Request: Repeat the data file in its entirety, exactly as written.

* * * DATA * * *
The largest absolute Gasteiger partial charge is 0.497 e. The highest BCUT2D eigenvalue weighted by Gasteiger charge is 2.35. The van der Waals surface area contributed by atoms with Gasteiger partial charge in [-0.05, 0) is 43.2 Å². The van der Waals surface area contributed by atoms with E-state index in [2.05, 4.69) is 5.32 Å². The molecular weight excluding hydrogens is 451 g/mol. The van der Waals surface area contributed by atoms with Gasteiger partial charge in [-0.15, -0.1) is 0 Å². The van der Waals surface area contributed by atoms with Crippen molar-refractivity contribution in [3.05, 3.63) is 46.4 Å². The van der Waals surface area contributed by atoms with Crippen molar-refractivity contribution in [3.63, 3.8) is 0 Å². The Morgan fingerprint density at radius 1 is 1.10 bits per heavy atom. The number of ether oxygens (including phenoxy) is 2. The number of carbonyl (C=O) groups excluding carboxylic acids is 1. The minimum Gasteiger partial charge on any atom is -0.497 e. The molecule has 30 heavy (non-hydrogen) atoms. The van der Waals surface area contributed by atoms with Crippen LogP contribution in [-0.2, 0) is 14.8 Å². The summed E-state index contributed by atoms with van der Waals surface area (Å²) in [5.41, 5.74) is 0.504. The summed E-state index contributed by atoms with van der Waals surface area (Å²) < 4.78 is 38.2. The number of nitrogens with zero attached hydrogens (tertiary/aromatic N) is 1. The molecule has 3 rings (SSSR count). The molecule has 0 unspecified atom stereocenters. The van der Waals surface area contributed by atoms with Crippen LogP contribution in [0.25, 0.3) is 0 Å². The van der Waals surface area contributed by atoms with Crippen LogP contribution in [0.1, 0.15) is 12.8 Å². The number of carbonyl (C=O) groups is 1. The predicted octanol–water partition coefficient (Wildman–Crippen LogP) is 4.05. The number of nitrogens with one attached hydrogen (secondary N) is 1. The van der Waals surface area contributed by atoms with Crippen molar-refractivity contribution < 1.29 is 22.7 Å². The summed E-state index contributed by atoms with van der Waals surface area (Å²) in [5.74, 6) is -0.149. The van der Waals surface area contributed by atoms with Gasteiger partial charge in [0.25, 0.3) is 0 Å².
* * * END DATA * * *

The largest absolute Gasteiger partial charge is 0.497 e. The highest BCUT2D eigenvalue weighted by Gasteiger charge is 2.35. The van der Waals surface area contributed by atoms with Gasteiger partial charge in [-0.05, 0) is 43.2 Å². The van der Waals surface area contributed by atoms with E-state index in [2.05, 4.69) is 5.32 Å². The molecular weight excluding hydrogens is 451 g/mol. The van der Waals surface area contributed by atoms with Gasteiger partial charge in [-0.15, -0.1) is 0 Å². The van der Waals surface area contributed by atoms with Crippen molar-refractivity contribution in [3.05, 3.63) is 46.4 Å². The van der Waals surface area contributed by atoms with Crippen molar-refractivity contribution in [3.63, 3.8) is 0 Å². The Morgan fingerprint density at radius 1 is 1.10 bits per heavy atom. The number of ether oxygens (including phenoxy) is 2. The number of carbonyl (C=O) groups excluding carboxylic acids is 1. The minimum Gasteiger partial charge on any atom is -0.497 e. The molecule has 30 heavy (non-hydrogen) atoms. The van der Waals surface area contributed by atoms with Crippen LogP contribution in [-0.2, 0) is 14.8 Å². The summed E-state index contributed by atoms with van der Waals surface area (Å²) in [5.41, 5.74) is 0.504. The summed E-state index contributed by atoms with van der Waals surface area (Å²) < 4.78 is 38.2. The number of nitrogens with zero attached hydrogens (tertiary/aromatic N) is 1. The molecule has 3 rings (SSSR count). The molecule has 0 unspecified atom stereocenters. The van der Waals surface area contributed by atoms with Crippen LogP contribution in [0.25, 0.3) is 0 Å². The van der Waals surface area contributed by atoms with Crippen LogP contribution in [0.1, 0.15) is 12.8 Å². The number of carbonyl (C=O) groups is 1. The predicted octanol–water partition coefficient (Wildman–Crippen LogP) is 4.05. The number of nitrogens with one attached hydrogen (secondary N) is 1. The van der Waals surface area contributed by atoms with Crippen molar-refractivity contribution < 1.29 is 22.7 Å². The summed E-state index contributed by atoms with van der Waals surface area (Å²) in [5.74, 6) is -0.149. The van der Waals surface area contributed by atoms with Gasteiger partial charge in [0.25, 0.3) is 0 Å².